• America Eats! On The Road With The WPA: The Venn diagram between “foodie” and “fascinated by the history of the Works Progress Administration” is probably very small; nevertheless this book fits that niche.  During the Great Depression, the New Deal had a program designed to give work to writers; one idea they had was to send writers out into their communities to report on the various food traditions where they lived, as well as any public food-related events – an account of a traditional New England clambake, an article about a Baptist church’s ladies’ auxiliary fundraising supper, a piece about hunting in the backwoods of Louisiana, things like that.  The intent was to publish one massive book about “American Food Traditions”, but the project was interrupted by the attack on Pearl Harbor and the manuscript was archived for 50 years.   This is one of a pair of books that was eventually assembled from the archive – author Pat Willard combines passages from the archive with her own writing, chronicling a handful of trips to revisit some of the bigger events from the archive to see how they’ve changed.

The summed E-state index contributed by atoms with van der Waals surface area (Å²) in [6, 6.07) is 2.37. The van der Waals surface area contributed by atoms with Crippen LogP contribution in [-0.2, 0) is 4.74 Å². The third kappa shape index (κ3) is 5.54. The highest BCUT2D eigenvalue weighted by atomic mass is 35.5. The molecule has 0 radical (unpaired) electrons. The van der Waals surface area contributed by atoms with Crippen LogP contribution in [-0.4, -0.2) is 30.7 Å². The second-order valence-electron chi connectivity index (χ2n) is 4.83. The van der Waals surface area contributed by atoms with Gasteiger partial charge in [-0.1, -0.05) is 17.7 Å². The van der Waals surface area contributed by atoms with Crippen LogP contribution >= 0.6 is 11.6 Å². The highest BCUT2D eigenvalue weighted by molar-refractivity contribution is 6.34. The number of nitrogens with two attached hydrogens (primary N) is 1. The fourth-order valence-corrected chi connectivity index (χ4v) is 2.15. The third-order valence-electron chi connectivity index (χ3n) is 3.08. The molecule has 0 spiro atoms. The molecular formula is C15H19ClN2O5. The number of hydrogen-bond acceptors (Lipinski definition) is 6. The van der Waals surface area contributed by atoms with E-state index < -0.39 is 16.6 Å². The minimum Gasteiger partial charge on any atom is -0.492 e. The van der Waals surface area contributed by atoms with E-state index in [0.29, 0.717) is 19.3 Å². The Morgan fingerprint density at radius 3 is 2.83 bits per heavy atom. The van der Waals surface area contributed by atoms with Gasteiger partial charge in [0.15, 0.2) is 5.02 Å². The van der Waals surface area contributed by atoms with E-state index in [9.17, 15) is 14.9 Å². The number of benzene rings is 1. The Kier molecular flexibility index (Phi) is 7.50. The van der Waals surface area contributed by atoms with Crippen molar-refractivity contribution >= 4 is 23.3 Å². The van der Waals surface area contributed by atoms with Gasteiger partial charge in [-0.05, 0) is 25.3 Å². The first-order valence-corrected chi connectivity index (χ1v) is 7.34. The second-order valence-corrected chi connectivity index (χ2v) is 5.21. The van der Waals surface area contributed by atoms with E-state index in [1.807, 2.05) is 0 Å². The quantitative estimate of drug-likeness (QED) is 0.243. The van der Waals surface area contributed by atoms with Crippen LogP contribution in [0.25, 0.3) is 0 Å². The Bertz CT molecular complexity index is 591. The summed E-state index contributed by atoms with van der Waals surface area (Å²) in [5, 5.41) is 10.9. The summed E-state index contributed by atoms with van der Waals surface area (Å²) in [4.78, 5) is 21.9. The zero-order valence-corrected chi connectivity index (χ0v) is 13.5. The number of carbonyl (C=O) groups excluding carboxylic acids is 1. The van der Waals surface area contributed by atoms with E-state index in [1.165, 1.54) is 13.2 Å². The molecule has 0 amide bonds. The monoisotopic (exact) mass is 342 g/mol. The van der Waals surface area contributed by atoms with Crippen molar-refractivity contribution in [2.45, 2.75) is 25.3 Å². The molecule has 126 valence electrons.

• Travelers’ Tales – America:  Some of the best travel writing is in the Travelers’ Tales anthologies, a series I’ve been diving into for years. Technically this is a travel anthology, but the editors focus more on the writing than on the topics covered, so this isn’t yet another series of anecdotes about family vacations to national parks or the like; instead you have things like an account of life on Skid Row in Los Angeles, to a comedic take on a lackluster bus tour of Cincinnatti to an essay on camping in Yosemite.